Risk Score KPI Lets Your SOC Rock Your Cybersecurity
In the good old days, a security operations center (SOC) was basically a room full of live camera feeds to let the organization see what was going on and take action if necessary. It started with government agencies and defense departments, followed by financial institutions. Today, is also used for managed services. Its purpose is still the same – being a centralized hub for continuously monitoring and managing the security status of an organization. Its main task is to enable better incident detection, investigation, and response capabilities using data from endpoint devices, logs, security systems, and network flows.
For today’s SOC to rock, it needs to embrace a three-pronged approach and a Risk Score KPI.
Detection and Modularity
- Cybercriminals use automated tools (such as Autosploit) for their attacks, which makes it hard for SOC analysts to detect such obfuscated attacks. Most SOCs have a Security Information and Event Management (SIEM) in place to check logs, but this is not enough for advanced security monitoring. SOCs also have a hard time keeping up when the organization rolls out a new infrastructure with advanced rules and configurations which require modularity.
Correlation and Analysis
- As mentioned above, checking logs is an important task, but it is not enough. For a modular approach, additional structured and unstructured data from multiple sources (e.g., endpoints, gateway, or networked devices) must be analyzed. However, relying on SIEM is risky when multiple devices are compromised, especially when the severity of the attack is underrated. In short, a SOC team needs to move away from log-driven security and opt for intelligence-driven security.
Incident Workflow and Prioritization
- SOC analysts might have the tools to identify and analyze attacks, but they still struggle to prioritize them. An incident workflow provides SOC analysts with guidelines on what incidents they must investigate, and how to escalate and prioritize them for mitigation. In short, SOC analysts need to know how a security incident happened, what was done, and if the organization is secure.
A SOC normally monitors for incidents without managing the organization’s security resiliency. But what SOC analysts really need, is a proactive approach that enables them to manage exposures before those can be exploited. That’s where Cymulate comes in. With this BAS platform, the SOC team can schedule automated assessments that can be conducted at any predefined time (e.g., every night, early in the morning, in the middle of the day, etc.) and find vulnerabilities and gaps in the organization’s security framework, its multiple security solutions as well as security controls. In other words, it gives a comprehensive overview of the security posture of the organization since it shows the weak spots (the ones with a low risk score KPI).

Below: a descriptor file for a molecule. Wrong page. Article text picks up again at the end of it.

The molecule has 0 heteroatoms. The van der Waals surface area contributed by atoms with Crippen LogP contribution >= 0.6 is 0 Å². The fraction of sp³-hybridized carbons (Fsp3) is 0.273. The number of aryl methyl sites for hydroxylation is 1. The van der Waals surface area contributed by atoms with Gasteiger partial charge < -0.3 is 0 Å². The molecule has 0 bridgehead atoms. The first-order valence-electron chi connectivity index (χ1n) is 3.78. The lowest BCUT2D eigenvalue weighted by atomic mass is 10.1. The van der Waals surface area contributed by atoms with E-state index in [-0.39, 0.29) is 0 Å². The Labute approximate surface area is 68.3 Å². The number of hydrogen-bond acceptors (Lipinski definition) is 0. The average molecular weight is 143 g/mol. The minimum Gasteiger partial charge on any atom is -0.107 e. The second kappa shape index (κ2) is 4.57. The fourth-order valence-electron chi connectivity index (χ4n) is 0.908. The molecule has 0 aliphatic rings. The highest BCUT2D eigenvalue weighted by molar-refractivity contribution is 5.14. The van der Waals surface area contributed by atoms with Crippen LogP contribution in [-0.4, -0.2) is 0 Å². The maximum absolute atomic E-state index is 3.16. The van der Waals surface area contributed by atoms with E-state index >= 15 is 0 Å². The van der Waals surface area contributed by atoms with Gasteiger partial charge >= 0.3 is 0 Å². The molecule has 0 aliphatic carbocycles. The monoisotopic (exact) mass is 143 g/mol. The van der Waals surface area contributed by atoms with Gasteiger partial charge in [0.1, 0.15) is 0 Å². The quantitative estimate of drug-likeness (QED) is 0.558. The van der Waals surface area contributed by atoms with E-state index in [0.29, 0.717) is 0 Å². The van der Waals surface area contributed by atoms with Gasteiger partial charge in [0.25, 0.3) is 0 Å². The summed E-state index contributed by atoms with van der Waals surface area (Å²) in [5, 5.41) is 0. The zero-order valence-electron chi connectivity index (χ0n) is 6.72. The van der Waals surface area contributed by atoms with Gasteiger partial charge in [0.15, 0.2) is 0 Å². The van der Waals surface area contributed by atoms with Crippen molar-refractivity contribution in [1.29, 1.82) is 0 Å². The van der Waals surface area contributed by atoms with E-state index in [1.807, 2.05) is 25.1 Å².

By showing the current vulnerabilities, the SOC team can step in and solve those issues before a real attacker can exploit them to attack the organization. Cymulate’s assessment reports also make suggestions for mitigation to help the SOC team to solve each and every one. Since the results of each assessment are presented in a KPI Cymulate Risk Score, the SOC team can also prioritize which issue to solve first. This Cymulate Risk Score KPI is based on well-known and widely used risk methodologies such as NIST 800-30, Microsoft DREAD, and CVSS3. These are calculated by an algorithm that takes a number of factors into consideration that is relevant to each attack method and payload used in the assessments. The impact and probability of each one are taken into consideration, and factors such as capabilities of the attacker, abundance of the attack tools, etc. are also calculated. The SOC team can set thresholds for each Key Performance Indicator (KPI) and once those are crossed, the Cymulate dashboard will alert the SOC team. The platform will also notify the team regarding the latest global cyber threats that are out there in the wild. This allows the SOC team to test the organization’s security posture at once before it might be compromised.
Once the SOC analysts have the Cymulate Risk Score KPI in front of them, the SOC team can take a well-informed decision based on the results and the organization’s internal prioritization. The IT and Security teams can then fix the gaps quickly if deemed important.
The Cymulate Score Overview below shows the results of the Cymulate platform assessment. It gives the SOC team a comprehensive overview of where the organization’s infrastructure is vulnerable. As we can see, the WAF and endpoint security are quite vulnerable, while the organization employees are well-trained against phishing attempts.
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